Little Dark Age: MGMT’s Creepy Comeback
You might remember MGMT for their catchy 2008 hits such as “Electric Feel” and “Kids,” but band members Andrew VanWyngarden and Ben Goldwasser have released much more eccentric music since then. Their experimental 2013 self-titled was not received well by most; the blend of psychedelia and trance put the band’s pop-loving audience to sleep. My excitement upon hearing the announcement of a new MGMT album was met with concern: Will they be able to bounce back from their self-titled album? Can psychedelic-pop make a comeback in 2018? The answer to both: sort of.
Little Dark Age, released on February 9, emits a creepy vibe, but in a good way. The title track was released several months ago, and fueled my excitement for the album. This goth synth-pop jam is reinforced by VanWyngarden’s spooky lyrics- “I grieve in stereo / The stereo sounds strange / I know that if you hide / It doesn’t go away.” Reminiscent of the band’s original sound, this track is a great marriage of past and present.
“When You Die” was also released several months ago, and the eerie tonality of the song compliments its dark subject matter. The intro lyrics are somewhat of a mantra for those of us who try to appear tougher than we are- “I’m not that nice / I’m mean and I’m evil / Don’t call me nice / I’m gonna eat your heart out.” The echoey song goes on to explore themes of mortality, as the title implies- “You die / And words won’t do anything / It’s permanently night / And I won’t feel anything.” The super trippy music video for this song features Alex Karpovsky, best known for his role on the HBO show Girls, as a magician who is seemingly killed during his failing magic act. Creepy and commanding, this song is one of my favorites on the album.
Cutting through the creepiness, “Me and Michael,” opens with a burst of bright synth-pop straight from MGMT’s roots. A solid bass line supports airy layered samples, creating a rich melody. Every time this song comes on, the chorus gets stuck in my head all day. Although the musicality is pretty basic, it’s a great song to dance alone in your room to.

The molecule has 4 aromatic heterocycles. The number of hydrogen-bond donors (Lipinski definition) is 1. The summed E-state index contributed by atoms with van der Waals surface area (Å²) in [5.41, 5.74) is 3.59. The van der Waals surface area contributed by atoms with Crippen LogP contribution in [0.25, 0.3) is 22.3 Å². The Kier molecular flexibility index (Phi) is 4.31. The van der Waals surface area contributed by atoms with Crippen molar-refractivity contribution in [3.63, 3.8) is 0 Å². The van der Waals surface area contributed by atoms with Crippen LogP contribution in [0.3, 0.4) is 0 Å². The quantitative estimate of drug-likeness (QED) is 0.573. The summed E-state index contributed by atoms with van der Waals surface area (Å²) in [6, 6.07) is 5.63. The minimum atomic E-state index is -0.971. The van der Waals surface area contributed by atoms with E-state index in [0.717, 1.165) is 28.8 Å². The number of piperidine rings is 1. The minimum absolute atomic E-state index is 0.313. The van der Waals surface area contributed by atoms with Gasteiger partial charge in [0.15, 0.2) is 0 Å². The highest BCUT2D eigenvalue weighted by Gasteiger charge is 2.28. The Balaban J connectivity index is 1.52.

There’s an annoying theme present in two of the songs on Little Dark Age: phone usage. “She Works Out Too Much” begins the album with a funky upbeat synth melody and narration by a 90’s spin class instructor. Exploring dating-app exhaustion, this song is all too relatable for college students. However, the lyrics get a bit annoying- “I’m constantly swiping it, tapping / It’s never relaxing / I need a new routine.” It sounds as if VanWyngarden is millennial-shaming. “TSLAMP” (“Time Spent Looking At My Phone”) really throws this theme over the edge. I guess MGMT is trying to relate to younger fans, but the VanWyngarden ends up sounding like a 70-year old grandpa nagging their teenage grandchild about texting at the dinner table. This is especially disappointing because the musicality of “TSLAMP” is great, specifically in the chorus.
Four songs towards the end of the album are kinda dull, but they each have their own special qualities that make them bearable. The intro to “James” is intriguing and dramatic, but the song gets a bit stale after a while. If MGMT did something more experimental with this upbeat synth-pop tune, it could be great. “Days That Got Away” is a good song to study to and is reminiscent of some trance songs on their self-titled, but doesn’t really hold my attention. “One Thing Left to Try” is definitely my favorite of the four, bouncy and melodically pleasing, but still kind of basic. “When You’re Small” is definitely my least favorite song on the album, with a slow tempo, basic melody, and uninteresting lyrics.
“Hand It Over” is a chill and groovy conclusion to the patchwork of songs in this album. Also released before the album came out, I hoped to hear more tunes like it on Little Dark Age. Nevertheless, the chord progression caught my attention from the first listen, and I’m still shook by the musicality of this dreamy song.
MGMT’s comeback from their self-titled is overall impressive, but I’m still left feeling a little disappointed. Some songs could have used much more attention to detail, but the best songs on the album succeed because they have a certain catchiness that traces back to the band’s roots. MGMT has come a long way since their big debut, but they incorporate these changes into Little Dark Age in a way that doesn’t take away from their classic synth-pop sound.